As businesses navigate the pandemic, there is an opportunity to press the reset button and deepen the integration of sustainability into their strategies.
The COVID-19 pandemic has brought about an unprecedented shift in the business environment. Since its outbreak in Wuhan, China in December 2019 and its subsequent spread across continents, many parts of the world have come to a standstill or experienced a dramatic slowdown in economic activity. The pandemic has had a negative impact on many of the United Nations Sustainable Development Goals (UN SDGs) and has accelerated socio-economic inequality, particularly in the areas of health and poverty.
A saw-tooth or W-shaped curve seems to be the most likely recovery scenario, with gradual aftershocks arising, depending on the success of containment. This recovery curve needs to be placed in the context of the future sources of risk, particularly with respect to climate-related disruptions. The implication is that businesses are likely to confront a myriad of interconnected risks in the near future. The need for resilience and leadership is therefore stronger than ever. This crisis is also an opportunity for businesses to pause and hit the reset button and lead the way toward a sustainable recovery.
A healing planet
Reports have emerged across the world that the pandemic induced lockdowns have eased some pressure on ecosystems due to the decline in human activity. Improvement in air and water quality and unusual sightings of animals in urban areas have been reported. India, with 6 of the 10 most polluted cities in the world, also witnessed a significant decline in pollution levels since the imposition of the lockdown. For the first time in 30 years, the residents of Jalandhar, Punjab could view the world’s tallest mountain range, 200 km away from their city, most likely owing to the reduced pollution levels in the region.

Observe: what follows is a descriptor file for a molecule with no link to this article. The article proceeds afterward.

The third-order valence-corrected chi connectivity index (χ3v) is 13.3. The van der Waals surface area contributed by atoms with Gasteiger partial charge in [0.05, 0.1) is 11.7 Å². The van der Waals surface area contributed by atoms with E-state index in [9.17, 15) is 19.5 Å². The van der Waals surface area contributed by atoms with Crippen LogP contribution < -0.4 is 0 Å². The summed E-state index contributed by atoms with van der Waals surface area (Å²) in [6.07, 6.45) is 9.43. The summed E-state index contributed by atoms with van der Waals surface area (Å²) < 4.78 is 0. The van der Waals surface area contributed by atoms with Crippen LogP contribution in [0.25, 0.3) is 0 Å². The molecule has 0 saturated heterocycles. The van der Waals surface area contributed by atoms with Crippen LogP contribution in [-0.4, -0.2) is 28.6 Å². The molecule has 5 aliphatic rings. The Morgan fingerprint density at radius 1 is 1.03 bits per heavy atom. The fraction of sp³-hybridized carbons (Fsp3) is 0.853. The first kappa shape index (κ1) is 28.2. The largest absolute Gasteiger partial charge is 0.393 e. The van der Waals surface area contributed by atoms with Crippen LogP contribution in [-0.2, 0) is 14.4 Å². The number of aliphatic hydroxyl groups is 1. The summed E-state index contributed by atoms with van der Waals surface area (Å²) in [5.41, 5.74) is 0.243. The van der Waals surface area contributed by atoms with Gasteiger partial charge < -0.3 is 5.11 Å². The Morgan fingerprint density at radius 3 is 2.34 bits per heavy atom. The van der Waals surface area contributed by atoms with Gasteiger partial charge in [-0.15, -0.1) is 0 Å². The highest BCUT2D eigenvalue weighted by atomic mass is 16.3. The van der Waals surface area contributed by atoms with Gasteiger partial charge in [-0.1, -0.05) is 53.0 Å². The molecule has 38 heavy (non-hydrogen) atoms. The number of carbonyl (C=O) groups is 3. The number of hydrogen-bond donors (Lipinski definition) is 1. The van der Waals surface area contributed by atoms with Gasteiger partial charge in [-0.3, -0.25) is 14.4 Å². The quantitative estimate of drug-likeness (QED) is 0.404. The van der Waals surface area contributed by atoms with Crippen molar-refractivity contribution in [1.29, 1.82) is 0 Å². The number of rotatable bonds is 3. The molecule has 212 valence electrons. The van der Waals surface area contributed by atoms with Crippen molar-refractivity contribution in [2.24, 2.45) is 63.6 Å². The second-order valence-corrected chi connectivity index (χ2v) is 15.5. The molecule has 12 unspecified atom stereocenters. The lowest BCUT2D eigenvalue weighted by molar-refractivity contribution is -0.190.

These positive signals are an encouraging, yet important reminders of the extent to which planetary health is dependent on human activity. While managing the social and economic impacts of the pandemic, it is essential for governments, policymakers and businesses to bear in mind that the next set of global challenges are increasingly likely to be climate-related and environmental in nature. Progress in the post-pandemic world must therefore be within our planetary boundaries, if we are to effectively mitigate the impacts of large–scale disruptions, such as COVID – 19.
The emergence of a new normal
The volatility induced by the pandemic has accelerated many business trends that were prevalent prior to its spread. Global trade volume has rapidly declined owing to lockdowns and various other geopolitical factors. Organizations that rely on lean and just-in-time supply chains spread across multiple countries have been particularly affected, due to restrictions on the movement of labour and material. The pandemic has also accelerated the digital transformation, highlighting the need for reliable data as well as rapid innovation. Operating in an increasingly volatile global environment requires businesses to build resilience and redundancy and prepare their value chains for future disruptions.
In light of widening social disparities, the role of businesses (particularly large corporations and brands) in the society is being re-examined. The crisis has highlighted the need to double down on the SDGs, while focusing in the short term to control the spread of the disease. Impact has also been felt on consumer behaviour, with consumers holding brands accountable for the societal good. EY’s research shows that affordability, health and sustainability are the crucial issues that brands are to focus on, if they are to effectively address the needs of the future consumer.